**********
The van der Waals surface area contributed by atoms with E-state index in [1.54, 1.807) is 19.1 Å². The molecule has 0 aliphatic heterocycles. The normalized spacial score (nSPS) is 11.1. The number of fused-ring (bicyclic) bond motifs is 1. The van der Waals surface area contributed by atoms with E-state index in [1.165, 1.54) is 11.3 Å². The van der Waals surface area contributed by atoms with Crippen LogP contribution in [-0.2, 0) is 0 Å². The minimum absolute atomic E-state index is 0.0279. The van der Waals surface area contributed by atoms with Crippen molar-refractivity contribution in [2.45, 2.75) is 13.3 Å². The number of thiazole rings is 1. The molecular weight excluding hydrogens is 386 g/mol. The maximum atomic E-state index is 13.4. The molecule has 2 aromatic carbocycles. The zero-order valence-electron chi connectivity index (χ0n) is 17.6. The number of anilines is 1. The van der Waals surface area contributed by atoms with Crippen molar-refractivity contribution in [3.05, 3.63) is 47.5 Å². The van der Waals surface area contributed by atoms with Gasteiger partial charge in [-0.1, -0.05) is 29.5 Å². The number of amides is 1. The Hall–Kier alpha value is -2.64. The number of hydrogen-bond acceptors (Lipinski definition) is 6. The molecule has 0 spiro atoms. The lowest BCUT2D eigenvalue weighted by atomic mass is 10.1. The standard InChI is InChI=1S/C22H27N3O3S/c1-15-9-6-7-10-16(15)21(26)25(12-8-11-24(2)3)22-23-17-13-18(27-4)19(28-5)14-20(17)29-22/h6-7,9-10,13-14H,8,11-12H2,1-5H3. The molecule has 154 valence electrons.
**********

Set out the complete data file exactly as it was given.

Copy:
The van der Waals surface area contributed by atoms with E-state index in [1.54, 1.807) is 19.1 Å². The molecule has 0 aliphatic heterocycles. The normalized spacial score (nSPS) is 11.1. The number of fused-ring (bicyclic) bond motifs is 1. The van der Waals surface area contributed by atoms with E-state index in [1.165, 1.54) is 11.3 Å². The van der Waals surface area contributed by atoms with Crippen LogP contribution in [-0.2, 0) is 0 Å². The minimum absolute atomic E-state index is 0.0279. The van der Waals surface area contributed by atoms with Crippen molar-refractivity contribution in [2.45, 2.75) is 13.3 Å². The number of thiazole rings is 1. The molecular weight excluding hydrogens is 386 g/mol. The maximum atomic E-state index is 13.4. The molecule has 2 aromatic carbocycles. The zero-order valence-electron chi connectivity index (χ0n) is 17.6. The number of anilines is 1. The van der Waals surface area contributed by atoms with Crippen molar-refractivity contribution in [3.05, 3.63) is 47.5 Å². The van der Waals surface area contributed by atoms with Gasteiger partial charge in [-0.1, -0.05) is 29.5 Å². The number of amides is 1. The Hall–Kier alpha value is -2.64. The number of hydrogen-bond acceptors (Lipinski definition) is 6. The molecule has 0 spiro atoms. The lowest BCUT2D eigenvalue weighted by atomic mass is 10.1. The standard InChI is InChI=1S/C22H27N3O3S/c1-15-9-6-7-10-16(15)21(26)25(12-8-11-24(2)3)22-23-17-13-18(27-4)19(28-5)14-20(17)29-22/h6-7,9-10,13-14H,8,11-12H2,1-5H3. The molecule has 154 valence electrons.